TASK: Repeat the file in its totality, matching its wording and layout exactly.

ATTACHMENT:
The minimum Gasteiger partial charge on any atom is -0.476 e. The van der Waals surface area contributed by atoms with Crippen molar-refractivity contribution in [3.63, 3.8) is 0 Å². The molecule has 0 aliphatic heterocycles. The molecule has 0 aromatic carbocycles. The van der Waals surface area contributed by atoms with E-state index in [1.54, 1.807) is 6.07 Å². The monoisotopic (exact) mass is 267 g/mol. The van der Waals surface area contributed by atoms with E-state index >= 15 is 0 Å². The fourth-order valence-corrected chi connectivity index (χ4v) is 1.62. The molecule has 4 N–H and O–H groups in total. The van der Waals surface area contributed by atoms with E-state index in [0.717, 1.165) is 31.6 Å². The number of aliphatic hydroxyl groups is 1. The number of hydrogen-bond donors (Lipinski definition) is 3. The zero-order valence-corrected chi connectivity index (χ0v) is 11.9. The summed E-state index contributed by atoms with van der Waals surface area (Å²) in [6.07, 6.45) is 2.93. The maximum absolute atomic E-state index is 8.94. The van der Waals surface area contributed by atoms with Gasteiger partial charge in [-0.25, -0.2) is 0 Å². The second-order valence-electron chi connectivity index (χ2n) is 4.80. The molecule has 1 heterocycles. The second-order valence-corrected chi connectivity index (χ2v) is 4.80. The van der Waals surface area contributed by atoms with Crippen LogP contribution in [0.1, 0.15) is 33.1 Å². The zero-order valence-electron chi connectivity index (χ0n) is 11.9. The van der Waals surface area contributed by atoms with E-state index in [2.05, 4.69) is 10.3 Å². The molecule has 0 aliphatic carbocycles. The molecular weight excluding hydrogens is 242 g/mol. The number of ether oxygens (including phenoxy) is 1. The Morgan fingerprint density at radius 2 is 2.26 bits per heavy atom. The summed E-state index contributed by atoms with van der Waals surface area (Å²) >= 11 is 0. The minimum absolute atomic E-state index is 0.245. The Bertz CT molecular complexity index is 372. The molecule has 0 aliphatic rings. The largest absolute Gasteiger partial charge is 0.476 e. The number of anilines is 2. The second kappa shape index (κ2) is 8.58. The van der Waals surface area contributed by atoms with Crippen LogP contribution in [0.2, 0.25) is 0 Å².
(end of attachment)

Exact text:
The minimum Gasteiger partial charge on any atom is -0.476 e. The van der Waals surface area contributed by atoms with Crippen molar-refractivity contribution in [3.63, 3.8) is 0 Å². The molecule has 0 aliphatic heterocycles. The molecule has 0 aromatic carbocycles. The van der Waals surface area contributed by atoms with E-state index in [1.54, 1.807) is 6.07 Å². The monoisotopic (exact) mass is 267 g/mol. The van der Waals surface area contributed by atoms with E-state index >= 15 is 0 Å². The fourth-order valence-corrected chi connectivity index (χ4v) is 1.62. The molecule has 4 N–H and O–H groups in total. The van der Waals surface area contributed by atoms with E-state index in [0.717, 1.165) is 31.6 Å². The number of aliphatic hydroxyl groups is 1. The number of hydrogen-bond donors (Lipinski definition) is 3. The zero-order valence-corrected chi connectivity index (χ0v) is 11.9. The summed E-state index contributed by atoms with van der Waals surface area (Å²) in [6.07, 6.45) is 2.93. The maximum absolute atomic E-state index is 8.94. The van der Waals surface area contributed by atoms with Gasteiger partial charge in [-0.25, -0.2) is 0 Å². The second-order valence-electron chi connectivity index (χ2n) is 4.80. The molecule has 1 heterocycles. The second-order valence-corrected chi connectivity index (χ2v) is 4.80. The van der Waals surface area contributed by atoms with Crippen LogP contribution in [0.1, 0.15) is 33.1 Å². The zero-order valence-electron chi connectivity index (χ0n) is 11.9. The van der Waals surface area contributed by atoms with E-state index in [2.05, 4.69) is 10.3 Å². The molecule has 0 aliphatic carbocycles. The molecular weight excluding hydrogens is 242 g/mol. The number of ether oxygens (including phenoxy) is 1. The Morgan fingerprint density at radius 2 is 2.26 bits per heavy atom. The summed E-state index contributed by atoms with van der Waals surface area (Å²) >= 11 is 0. The minimum absolute atomic E-state index is 0.245. The Bertz CT molecular complexity index is 372. The molecule has 0 aliphatic rings. The largest absolute Gasteiger partial charge is 0.476 e. The number of anilines is 2. The second kappa shape index (κ2) is 8.58. The van der Waals surface area contributed by atoms with Crippen LogP contribution in [0.2, 0.25) is 0 Å².